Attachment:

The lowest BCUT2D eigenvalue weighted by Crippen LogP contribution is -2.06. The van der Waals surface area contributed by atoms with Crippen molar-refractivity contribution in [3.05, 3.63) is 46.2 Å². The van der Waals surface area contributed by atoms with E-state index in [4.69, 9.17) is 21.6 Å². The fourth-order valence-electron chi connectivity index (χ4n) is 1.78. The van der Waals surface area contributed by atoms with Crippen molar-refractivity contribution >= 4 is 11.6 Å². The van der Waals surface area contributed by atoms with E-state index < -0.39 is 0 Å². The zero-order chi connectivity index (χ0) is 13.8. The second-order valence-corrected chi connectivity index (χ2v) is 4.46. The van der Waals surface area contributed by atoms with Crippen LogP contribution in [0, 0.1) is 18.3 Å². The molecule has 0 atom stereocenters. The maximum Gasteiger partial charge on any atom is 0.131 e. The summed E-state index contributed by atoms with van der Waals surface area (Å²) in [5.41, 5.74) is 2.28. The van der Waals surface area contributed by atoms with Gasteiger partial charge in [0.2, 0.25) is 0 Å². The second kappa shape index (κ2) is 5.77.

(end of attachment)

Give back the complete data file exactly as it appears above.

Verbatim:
The lowest BCUT2D eigenvalue weighted by Crippen LogP contribution is -2.06. The van der Waals surface area contributed by atoms with Crippen molar-refractivity contribution in [3.05, 3.63) is 46.2 Å². The van der Waals surface area contributed by atoms with E-state index in [4.69, 9.17) is 21.6 Å². The fourth-order valence-electron chi connectivity index (χ4n) is 1.78. The van der Waals surface area contributed by atoms with Crippen molar-refractivity contribution >= 4 is 11.6 Å². The van der Waals surface area contributed by atoms with E-state index < -0.39 is 0 Å². The zero-order chi connectivity index (χ0) is 13.8. The second-order valence-corrected chi connectivity index (χ2v) is 4.46. The van der Waals surface area contributed by atoms with Crippen LogP contribution in [0, 0.1) is 18.3 Å². The molecule has 0 atom stereocenters. The maximum Gasteiger partial charge on any atom is 0.131 e. The summed E-state index contributed by atoms with van der Waals surface area (Å²) in [5.41, 5.74) is 2.28. The van der Waals surface area contributed by atoms with Gasteiger partial charge in [0.2, 0.25) is 0 Å². The second kappa shape index (κ2) is 5.77.